Not a Good Day to Die: The Untold Story of Operation Anaconda

by Sean Naylor

Reviewed by Major Donald E. Vandergriff, US Army
April 24, 2005

Buy at Amazon or Barnes & Noble

Sean Naylor has just published one of the best battle narratives ever written, but more than that, he has written a powerful story of the people behind the decisions and of those charged with their execution. The book is Not a Good Day to Die: The Untold Story of Operation Anaconda (Berkley Books, March 2005), and it is now reaching the larger bookstores.

Buyer beware—Naylor is a good friend. I have enormous respect for his intellect and his strength of character, all of which, I might add, are hidden behind a boyish looking face (which he disguised with a beard during Operation Anaconda) set off with a delightful English accent. But think of Naylor in the same light as how the famous journalist Joe Galloway was portrayed in the movie We Were Soldiers Once and Young—because he is an empiricist who assembles the facts before he comes up with answer. At the same time, Sean is also brave. While working with Army Times in Afghanistan, Sean participated side by side with the soldiers who fought this battle and was on the receiving end of machine gun and mortar fire for much of its second day.

In short, his intellectual quality combined with a great writing style, while also holding respect in the field, places those in positions of power in fear if they have something to hide or don’t like their poor decisions to be placed under scrutiny. At the same time, he garners popular support from leaders of character because of his no non-sense and accurate reporting as a senior writer for Army Times.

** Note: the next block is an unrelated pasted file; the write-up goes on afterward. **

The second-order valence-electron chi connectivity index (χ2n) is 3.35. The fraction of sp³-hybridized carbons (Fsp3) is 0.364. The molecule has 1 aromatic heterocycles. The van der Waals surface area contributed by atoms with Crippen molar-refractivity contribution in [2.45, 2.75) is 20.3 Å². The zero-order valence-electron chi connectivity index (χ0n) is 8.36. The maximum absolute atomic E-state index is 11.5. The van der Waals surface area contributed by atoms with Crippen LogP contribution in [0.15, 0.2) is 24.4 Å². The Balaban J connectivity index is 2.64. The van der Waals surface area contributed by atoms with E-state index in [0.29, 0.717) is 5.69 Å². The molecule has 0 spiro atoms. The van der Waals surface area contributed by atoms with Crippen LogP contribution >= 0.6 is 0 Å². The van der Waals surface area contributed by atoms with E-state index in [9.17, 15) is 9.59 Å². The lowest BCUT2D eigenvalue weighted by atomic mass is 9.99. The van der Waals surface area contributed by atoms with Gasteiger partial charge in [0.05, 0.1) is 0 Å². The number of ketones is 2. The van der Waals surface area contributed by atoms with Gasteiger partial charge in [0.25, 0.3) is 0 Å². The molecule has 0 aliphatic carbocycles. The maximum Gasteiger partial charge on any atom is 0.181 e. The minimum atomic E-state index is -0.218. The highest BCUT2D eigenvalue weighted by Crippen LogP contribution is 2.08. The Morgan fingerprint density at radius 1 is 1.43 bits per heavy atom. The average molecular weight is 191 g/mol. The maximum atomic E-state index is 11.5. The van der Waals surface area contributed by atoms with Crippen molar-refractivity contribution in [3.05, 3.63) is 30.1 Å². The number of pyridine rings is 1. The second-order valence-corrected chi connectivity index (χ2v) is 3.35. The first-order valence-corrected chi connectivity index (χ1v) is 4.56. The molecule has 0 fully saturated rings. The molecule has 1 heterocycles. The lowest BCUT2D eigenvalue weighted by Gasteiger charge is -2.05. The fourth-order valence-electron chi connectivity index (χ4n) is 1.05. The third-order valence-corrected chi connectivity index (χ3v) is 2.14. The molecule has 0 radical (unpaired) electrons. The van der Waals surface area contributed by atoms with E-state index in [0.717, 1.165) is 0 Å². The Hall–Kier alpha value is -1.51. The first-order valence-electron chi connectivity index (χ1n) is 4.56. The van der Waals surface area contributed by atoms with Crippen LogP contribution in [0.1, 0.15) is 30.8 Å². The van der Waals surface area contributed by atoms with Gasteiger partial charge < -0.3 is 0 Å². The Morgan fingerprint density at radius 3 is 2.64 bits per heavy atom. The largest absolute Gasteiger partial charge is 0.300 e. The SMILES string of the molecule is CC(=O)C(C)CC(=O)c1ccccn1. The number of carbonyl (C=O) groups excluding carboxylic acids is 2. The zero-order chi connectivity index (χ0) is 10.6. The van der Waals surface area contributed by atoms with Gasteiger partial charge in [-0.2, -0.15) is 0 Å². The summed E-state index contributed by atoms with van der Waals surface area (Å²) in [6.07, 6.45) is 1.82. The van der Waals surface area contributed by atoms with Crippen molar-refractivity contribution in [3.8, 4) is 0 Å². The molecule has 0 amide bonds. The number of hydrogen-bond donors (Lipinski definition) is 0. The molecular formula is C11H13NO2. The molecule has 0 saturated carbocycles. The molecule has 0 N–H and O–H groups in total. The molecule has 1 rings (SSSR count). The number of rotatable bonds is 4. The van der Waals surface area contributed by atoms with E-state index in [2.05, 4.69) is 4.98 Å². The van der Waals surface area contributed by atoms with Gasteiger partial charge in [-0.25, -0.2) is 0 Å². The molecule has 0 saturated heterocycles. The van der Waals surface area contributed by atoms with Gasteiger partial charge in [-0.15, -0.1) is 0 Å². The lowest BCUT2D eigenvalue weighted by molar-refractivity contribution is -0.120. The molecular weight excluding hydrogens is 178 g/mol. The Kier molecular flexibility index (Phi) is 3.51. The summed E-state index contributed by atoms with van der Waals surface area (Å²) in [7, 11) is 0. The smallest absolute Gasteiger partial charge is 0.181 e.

As Sean so vividly describes, at dawn on March 2, 2002, America's first major battle of the 21st century began. Soldiers of the 101st Airborne and 10th Mountain Divisions flew into Afghanistan's Shahikot valley and into heavy enemy defenses. They were about to pay a bloody price for high level strategic miscalculations that underestimated the enemy's strength and willingness to fight. Sean’s book highlights that despite a mountain of historical evidence that is now available in the 21st Century via the Internet, our nation continues to make strategic and operational mistakes that, fortunately, an enemy has not yet been able to totally exploit.

The book is one of the finest accounts of modern combat ever. The United States had to depend again on the backs of Army infantryman because of poor strategic, operational and tactical decisions (many of the latter reflecting limited resources, which in turn narrowed courses of action). I keep asking daily why it has to be this way: Why do our politicians and senior leaders not provide the conditions and material our soldiers need to accomplish the tough missions they are asked to perform?

I have seen Sean during lectures about his book get emotional over the fact that the United States had just lost 3,000 of its citizens in the attacks on September 11, 2001, and an opportunity to deliver a decisive blow to the enemy who staged these attacks was squandered due to personal agendas, lack of understanding of war at all levels, and micromanagement driven by an addiction to technology.

The book illustrates that despite being one of the age old principles of war, there was a lack of "unity of command." Yet today’s Pentagon rhetoric says otherwise, with countless words like “jointness” in countless PowerPoint presentations. To prove that jointness worked, and also forced to use every available asset, the Department of Defense threw the SEALS into the land-locked country of Afghanistan. While a several SEAL units performed outstandingly, overall the SEALS were found to be wanting. Again, a strategic mistake, made in the interest of pursuing a personal agenda, led to frivolous use of a well trained asset. This is just the first of many errors that limited what the good people that composed special operations and the light infantry units of the Army could have done.

In fact no "unity of command" existed in Afghanistan, particularly during Anaconda. The Department of Defense refused to commit the forces required to achieve total victory in Afghanistan based on a poor analysis of military history, particularly the Soviet experience in Afghanistan. Plus, the eyes of DoD were already on Iraq, also highlighting that ground cannot be taken and held by precision weapons, only boots on the ground. Instead, they relied and hoped that a hodge-podge of units thrown together at the last would have broken Al Qaeda.